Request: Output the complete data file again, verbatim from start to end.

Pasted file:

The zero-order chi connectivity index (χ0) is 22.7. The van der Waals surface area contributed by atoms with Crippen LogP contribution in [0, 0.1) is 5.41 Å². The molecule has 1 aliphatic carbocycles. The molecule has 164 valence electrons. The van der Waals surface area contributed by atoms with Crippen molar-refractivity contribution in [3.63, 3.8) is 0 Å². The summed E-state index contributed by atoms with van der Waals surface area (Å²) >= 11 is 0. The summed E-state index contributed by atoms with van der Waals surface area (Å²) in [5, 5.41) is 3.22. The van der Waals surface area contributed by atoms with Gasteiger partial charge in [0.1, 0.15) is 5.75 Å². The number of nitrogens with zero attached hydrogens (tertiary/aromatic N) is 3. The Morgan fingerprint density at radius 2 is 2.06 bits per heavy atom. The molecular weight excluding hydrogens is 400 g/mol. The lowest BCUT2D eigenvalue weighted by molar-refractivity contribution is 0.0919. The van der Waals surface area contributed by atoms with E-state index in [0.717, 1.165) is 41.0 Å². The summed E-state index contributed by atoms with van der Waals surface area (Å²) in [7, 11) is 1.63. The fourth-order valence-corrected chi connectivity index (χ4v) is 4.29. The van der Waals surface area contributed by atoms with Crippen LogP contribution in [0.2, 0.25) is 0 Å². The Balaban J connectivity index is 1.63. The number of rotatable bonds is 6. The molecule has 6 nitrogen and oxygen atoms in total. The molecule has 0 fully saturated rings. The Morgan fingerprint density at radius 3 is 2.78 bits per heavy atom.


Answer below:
The zero-order chi connectivity index (χ0) is 22.7. The van der Waals surface area contributed by atoms with Crippen LogP contribution in [0, 0.1) is 5.41 Å². The molecule has 1 aliphatic carbocycles. The molecule has 164 valence electrons. The van der Waals surface area contributed by atoms with Crippen molar-refractivity contribution in [3.63, 3.8) is 0 Å². The summed E-state index contributed by atoms with van der Waals surface area (Å²) >= 11 is 0. The summed E-state index contributed by atoms with van der Waals surface area (Å²) in [5, 5.41) is 3.22. The van der Waals surface area contributed by atoms with Gasteiger partial charge in [0.1, 0.15) is 5.75 Å². The number of nitrogens with zero attached hydrogens (tertiary/aromatic N) is 3. The Morgan fingerprint density at radius 2 is 2.06 bits per heavy atom. The molecular weight excluding hydrogens is 400 g/mol. The lowest BCUT2D eigenvalue weighted by molar-refractivity contribution is 0.0919. The van der Waals surface area contributed by atoms with E-state index in [0.717, 1.165) is 41.0 Å². The summed E-state index contributed by atoms with van der Waals surface area (Å²) in [7, 11) is 1.63. The fourth-order valence-corrected chi connectivity index (χ4v) is 4.29. The van der Waals surface area contributed by atoms with Crippen LogP contribution in [0.2, 0.25) is 0 Å². The Balaban J connectivity index is 1.63. The number of rotatable bonds is 6. The molecule has 6 nitrogen and oxygen atoms in total. The molecule has 0 fully saturated rings. The Morgan fingerprint density at radius 3 is 2.78 bits per heavy atom.